CERES Center to create new foundations for unstoppable computing

Steve Koppes
Associate News DirectorUniversity Communications

A group of more than 50 computer scientists and engineers from the University of Chicago and industry gathered Jan. 29 at Harper Court in Hyde Park for a research summit to launch the new CERES Center for Unstoppable Computing.

The term “unstoppable computing” refers to the ambition to cure the all-too-common unreliability of computers and computation, said Andrew Chien, CERES director and the William Eckhardt Distinguished Service Professor in Computer Science. Examples of shortcomings include waste of cell phone battery power, drops of connectivity and crashes of cloud services.

“We all use computing services and devices because the functionality is so great, and they have improved our lives, science and the economy in numerous ways,” Chien said. “But computing has sacrificed reliability for flashy new capabilities. Our vision is to create new foundations for computing to make it unstoppable, to eliminate these types of problems.”

Doing so, he said, will require building a foundation of new principles and technologies for computing systems. CERES will be dedicated to the vision of unstoppable computing—computing that is powerful, durable and efficient. Activities will span cloud software, storage, networking, programming systems, computer architecture, high-performance and security.

“The growing strength of our computer science department will lead to an expanding impact not only on campus and the city, but throughout the world,” said Edward “Rocky” Kolb, dean of the Physical Sciences Division and the Arthur Holly Compton Distinguished Service Professor in Astronomy & Astrophysics. “Engagement and alliances with industrial and technological leaders is essential to creating this impact, and the dynamic community created by CERES will facilitate the partnerships that will lead to extraordinary insight and research.”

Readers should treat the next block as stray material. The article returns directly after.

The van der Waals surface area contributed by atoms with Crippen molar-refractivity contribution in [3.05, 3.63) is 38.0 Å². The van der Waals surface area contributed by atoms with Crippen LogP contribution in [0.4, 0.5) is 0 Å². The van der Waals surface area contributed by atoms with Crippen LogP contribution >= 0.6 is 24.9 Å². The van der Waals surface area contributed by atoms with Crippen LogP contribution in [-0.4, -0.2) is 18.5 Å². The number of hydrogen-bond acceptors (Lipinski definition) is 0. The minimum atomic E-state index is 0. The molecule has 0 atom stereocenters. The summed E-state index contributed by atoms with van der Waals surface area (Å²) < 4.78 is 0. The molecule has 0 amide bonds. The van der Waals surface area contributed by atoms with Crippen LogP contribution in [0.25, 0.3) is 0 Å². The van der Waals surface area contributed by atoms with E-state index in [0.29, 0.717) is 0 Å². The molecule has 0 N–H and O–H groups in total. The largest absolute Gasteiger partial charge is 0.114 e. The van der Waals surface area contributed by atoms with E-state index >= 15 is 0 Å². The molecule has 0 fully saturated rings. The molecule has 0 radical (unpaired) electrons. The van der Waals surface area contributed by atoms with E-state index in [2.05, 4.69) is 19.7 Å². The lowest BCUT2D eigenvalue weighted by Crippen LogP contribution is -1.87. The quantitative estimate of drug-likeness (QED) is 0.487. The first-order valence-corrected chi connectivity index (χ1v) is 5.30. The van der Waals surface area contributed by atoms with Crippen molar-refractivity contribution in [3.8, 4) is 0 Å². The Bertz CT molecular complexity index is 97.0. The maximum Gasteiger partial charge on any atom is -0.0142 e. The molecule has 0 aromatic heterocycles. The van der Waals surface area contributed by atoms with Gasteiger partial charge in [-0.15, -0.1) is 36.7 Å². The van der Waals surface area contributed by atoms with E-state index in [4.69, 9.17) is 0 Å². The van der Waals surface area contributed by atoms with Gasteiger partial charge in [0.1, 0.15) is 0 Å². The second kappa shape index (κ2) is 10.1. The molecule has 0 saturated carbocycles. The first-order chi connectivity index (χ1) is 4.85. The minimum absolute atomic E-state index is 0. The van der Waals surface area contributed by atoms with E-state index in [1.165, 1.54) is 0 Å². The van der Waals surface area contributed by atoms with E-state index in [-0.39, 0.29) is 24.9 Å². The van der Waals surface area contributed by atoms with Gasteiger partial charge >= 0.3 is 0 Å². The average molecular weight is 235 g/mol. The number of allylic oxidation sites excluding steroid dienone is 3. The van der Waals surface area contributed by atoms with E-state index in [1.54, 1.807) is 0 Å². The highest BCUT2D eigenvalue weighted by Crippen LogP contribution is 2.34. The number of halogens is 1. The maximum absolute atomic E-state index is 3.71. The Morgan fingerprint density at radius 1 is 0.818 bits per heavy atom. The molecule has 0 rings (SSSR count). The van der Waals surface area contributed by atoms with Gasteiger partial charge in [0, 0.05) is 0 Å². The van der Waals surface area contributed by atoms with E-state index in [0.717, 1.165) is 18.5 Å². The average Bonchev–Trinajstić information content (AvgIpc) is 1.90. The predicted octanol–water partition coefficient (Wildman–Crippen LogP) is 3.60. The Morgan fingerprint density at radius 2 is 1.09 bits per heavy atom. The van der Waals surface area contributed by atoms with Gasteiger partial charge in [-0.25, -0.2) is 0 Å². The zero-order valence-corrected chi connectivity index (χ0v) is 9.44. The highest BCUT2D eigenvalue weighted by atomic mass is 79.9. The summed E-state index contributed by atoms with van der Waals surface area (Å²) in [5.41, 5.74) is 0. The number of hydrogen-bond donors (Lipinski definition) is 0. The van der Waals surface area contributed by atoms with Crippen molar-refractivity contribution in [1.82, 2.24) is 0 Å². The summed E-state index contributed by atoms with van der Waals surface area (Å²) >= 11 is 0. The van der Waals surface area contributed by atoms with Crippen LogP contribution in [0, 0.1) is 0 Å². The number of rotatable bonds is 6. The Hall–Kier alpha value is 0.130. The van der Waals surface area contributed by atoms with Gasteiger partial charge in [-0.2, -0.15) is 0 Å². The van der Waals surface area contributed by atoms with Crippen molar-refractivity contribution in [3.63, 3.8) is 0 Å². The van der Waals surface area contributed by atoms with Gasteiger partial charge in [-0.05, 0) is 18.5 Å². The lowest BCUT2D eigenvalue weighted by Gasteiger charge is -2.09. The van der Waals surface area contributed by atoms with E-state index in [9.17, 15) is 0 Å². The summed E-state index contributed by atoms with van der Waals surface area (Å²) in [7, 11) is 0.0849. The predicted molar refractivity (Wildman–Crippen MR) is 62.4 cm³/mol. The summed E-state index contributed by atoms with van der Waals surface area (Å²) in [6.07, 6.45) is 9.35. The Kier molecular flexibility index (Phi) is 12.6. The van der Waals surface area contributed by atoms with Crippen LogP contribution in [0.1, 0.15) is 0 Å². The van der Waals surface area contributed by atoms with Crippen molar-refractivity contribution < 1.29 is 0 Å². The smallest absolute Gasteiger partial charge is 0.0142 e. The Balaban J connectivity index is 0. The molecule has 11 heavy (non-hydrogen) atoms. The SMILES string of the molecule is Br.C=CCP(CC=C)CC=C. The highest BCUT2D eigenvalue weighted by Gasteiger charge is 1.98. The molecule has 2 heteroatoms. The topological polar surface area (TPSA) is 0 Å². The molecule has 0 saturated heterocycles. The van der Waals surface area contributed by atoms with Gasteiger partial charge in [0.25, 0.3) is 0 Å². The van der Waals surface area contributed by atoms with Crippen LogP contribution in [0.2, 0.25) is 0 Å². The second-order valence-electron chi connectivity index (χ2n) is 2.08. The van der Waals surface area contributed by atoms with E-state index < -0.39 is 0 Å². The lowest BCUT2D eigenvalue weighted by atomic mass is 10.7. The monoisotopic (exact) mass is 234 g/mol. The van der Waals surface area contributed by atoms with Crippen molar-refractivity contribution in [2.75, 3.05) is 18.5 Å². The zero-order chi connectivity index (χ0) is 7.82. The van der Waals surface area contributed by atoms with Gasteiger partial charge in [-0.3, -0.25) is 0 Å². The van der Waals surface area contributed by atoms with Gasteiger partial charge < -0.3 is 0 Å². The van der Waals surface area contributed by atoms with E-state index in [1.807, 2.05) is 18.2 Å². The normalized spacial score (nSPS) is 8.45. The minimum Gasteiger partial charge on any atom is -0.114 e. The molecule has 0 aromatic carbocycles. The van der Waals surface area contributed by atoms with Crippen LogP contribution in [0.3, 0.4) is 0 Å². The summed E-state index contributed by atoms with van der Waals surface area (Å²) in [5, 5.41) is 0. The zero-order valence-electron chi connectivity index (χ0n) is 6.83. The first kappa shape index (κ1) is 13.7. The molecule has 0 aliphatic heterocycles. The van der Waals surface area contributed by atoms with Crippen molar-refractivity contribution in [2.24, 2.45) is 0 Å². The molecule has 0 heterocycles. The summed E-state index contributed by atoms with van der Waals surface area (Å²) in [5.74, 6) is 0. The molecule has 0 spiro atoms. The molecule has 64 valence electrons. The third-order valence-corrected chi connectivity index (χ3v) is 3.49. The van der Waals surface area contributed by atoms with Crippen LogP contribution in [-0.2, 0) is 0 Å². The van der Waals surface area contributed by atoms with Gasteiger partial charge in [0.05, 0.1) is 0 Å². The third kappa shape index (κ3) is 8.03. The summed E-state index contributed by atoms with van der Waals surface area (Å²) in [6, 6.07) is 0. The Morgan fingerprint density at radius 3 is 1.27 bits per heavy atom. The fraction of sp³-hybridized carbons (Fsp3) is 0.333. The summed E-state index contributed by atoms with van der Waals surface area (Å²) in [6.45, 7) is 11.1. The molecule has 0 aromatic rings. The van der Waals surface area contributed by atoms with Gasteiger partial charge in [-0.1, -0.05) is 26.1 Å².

CERES’s initial partners are Huawei, a leading information and communications technology company; Argonne National Laboratory; and NetApp, a leading data storage company.

“At launch we are starting with a small number of partners in order to build strong, deep relationships, and we’re going to scale up over time,” Chien said. Working from a strategic perspective, they will create collaborative research projects that attack seminal problems with broad, practical relevance.

“We’re excited to be a leading CERES partner, and anticipate significant technical innovations will come from our partnership that are relevant to Argonne’s long-term research directions in high-performance computing, large-scale data analysis and future computer architecture,” said Rick Stevens, Argonne’s associate director for computing, environment and life sciences and professor in computer science. “We are looking forward to working with CERES leadership and collaborating partners for years to come.”

“NetApp’s interest in CERES is due to the caliber of the faculty members and their focus on solving challenging technical problems that are important for the future of computing and our society, including in the areas of security in the cloud, software reliability and energy efficiency,” said Mark Bregman, NetApp’s senior vice president and chief technology officer.

The CERES center takes its name from the Roman goddess of agriculture. “The notion is that before humans had agriculture, food supplies were unreliable and catch as catch can,” Chien said. “Ad hoc gathering failed, and people went hungry.” CERES aims to do for computing what agriculture did for food production.

Graduate students are at the center of the CERES partnership, working on research projects at the University during the academic year and shifting to the corporate research labs over the summer as interns. “Students are the connectors; they can serve as the cross-pollinators between the University and industry,” Chien said.

CERES includes a dozen UChicago faculty members drawn from the Department of Computer Science as well as other areas, such as the Biological Sciences Division. The Seymour Goodman Foundation provided the CERES center’s initial funding.